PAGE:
The 16th annual Lancaster Linguistics and English Language Postgraduate Conference will be held on June 27, 2022. The theme is “New Perspectives in Linguistics: Innovation and Dynamics.” The conference is a great opportunity for postgraduate students (pursuing an MA or a PhD) to present their work to their peers in a supportive and inclusive space. For enquiries please email Maya Dewhurst, firstname.lastname@example.org,
MA and PhD students are invited to submit abstracts on linguistic research, in particular those that have used innovative methods. The following panels have been proposed and you may address your abstract to any one of these. If your abstract does not fit one, please submit it anyway; we are happy to consider abstracts on topics not listed below.
• Cognitive-Functional Linguistics and Typology
• Corpus and Computational Linguistics
• Discourse Studies
• Phonetics and Phonology
• Pragmatics and Literacy Studies
• TESOL and Language Pedagogy
Abstract submission deadline: Monday 11th April 2022: Link For Submission
Word limit for submissions: 300 words exl. references
Talks should be 20 minutes long, with 5 minutes allocated for Q&A (25 minute total time) in a PowerPoint format.
When submitting an abstract, you may choose to apply for a poster presentation or a longer talk. Upon acceptance, more information regarding poster dimensions and format will be provided.
Abstracts should be submitted through the designated form. All submissions should include a title and a full abstract. Please note the following word limits for submissions:
Title: 20 Words
Abstract: 300 Words
Evaluation of Proposals
Upon receipt by the organising committee, all submitted abstracts will be stripped of identifying markers (name, university, etc.) and sent to a team of peer reviewers. When reviewing abstracts, the team will take into account the following:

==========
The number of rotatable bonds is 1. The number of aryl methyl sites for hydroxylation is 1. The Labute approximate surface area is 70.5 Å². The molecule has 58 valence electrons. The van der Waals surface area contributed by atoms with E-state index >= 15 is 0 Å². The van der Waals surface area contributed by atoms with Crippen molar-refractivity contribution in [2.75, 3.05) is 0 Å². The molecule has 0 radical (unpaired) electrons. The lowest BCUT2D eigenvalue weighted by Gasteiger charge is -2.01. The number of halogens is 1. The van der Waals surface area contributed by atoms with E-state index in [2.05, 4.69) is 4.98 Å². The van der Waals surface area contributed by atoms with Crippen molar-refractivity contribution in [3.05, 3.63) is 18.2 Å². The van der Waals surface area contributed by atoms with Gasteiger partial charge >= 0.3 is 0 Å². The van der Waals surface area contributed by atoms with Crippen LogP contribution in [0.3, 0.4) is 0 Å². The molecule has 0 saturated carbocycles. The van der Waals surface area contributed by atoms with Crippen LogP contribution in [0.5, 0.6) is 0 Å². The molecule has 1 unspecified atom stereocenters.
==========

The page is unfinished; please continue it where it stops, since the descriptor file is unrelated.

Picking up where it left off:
- Suitability to conference theme
- Theoretical relevance
- Research design
- Direction of analysis/conclusions
- Structure and clarity
Title: Writing practices across the lifespan: the transition from school to university
Abstract: Educational transitions have been described as significant life events involving self-redefinitions, the acquisition of new social roles and identities and decisions about future and education (Ecclestone, Biesta & Hughes, 2010). However, little is known about the role of writing in these transitional experiences, especially for marginalized groups in educational settings. Similarly, the development of writing abilities across contexts and throughout the lifespan has been scarcely explored (Bazerman, 2020; Bazerman, 2013; Naftzinger, 2020). By relying on a New literacy Studies perspective (Barton & Hamilton, 2012; Barton 2007; Gee, 2000; Papen, 2005) this study seeks to understand how students’ writing practices change and evolve during the transition from school to university and across different settings in everyday life. Such an understanding could help to promote well-informed policies to support students’ writing development across educational stages, specifically for groups traditionally excluded from higher education (Lillis, 2001). Based on a longitudinal design, this study follows a group of students from low-income backgrounds in Chile from their last year of school to their first year at university. During this transitional period, students will be asked to: 1) participate in “talking around text” interviews (Baker, 2018; Ivanic, 1998; Lillis, 2001), 2) submit a sample of writing pieces, and 3) complete a writing log. All these data will be analysed by using both a scheme code (Gaisler & Swarts, 2019) according to research questions and a constant comparison method to obtained emergent categories (Charmaz, 2013). In this presentation, initial results of this study will be introduced. With these findings, I hope to contribute to a better understanding of how students from less privileged backgrounds face a diverse range of writing practices as well as identify which meanings they attribute to them in the context of their daily lives and life projects.
For further guidance on writing abstracts, Shungo Suzuki from LAEL at Lancaster University has kindly shared his experiences and advice here:
Speakers will also be invited to submit their papers for publication in Papers from the Lancaster Linguistics and English Language Postgraduate Conference. This is a peer-reviewed, open-access online publication featuring full papers from the annual Lancaster Linguistics and English Language Postgraduate Conference. For previous years’ publications please visit the Papers from LAEL PG.
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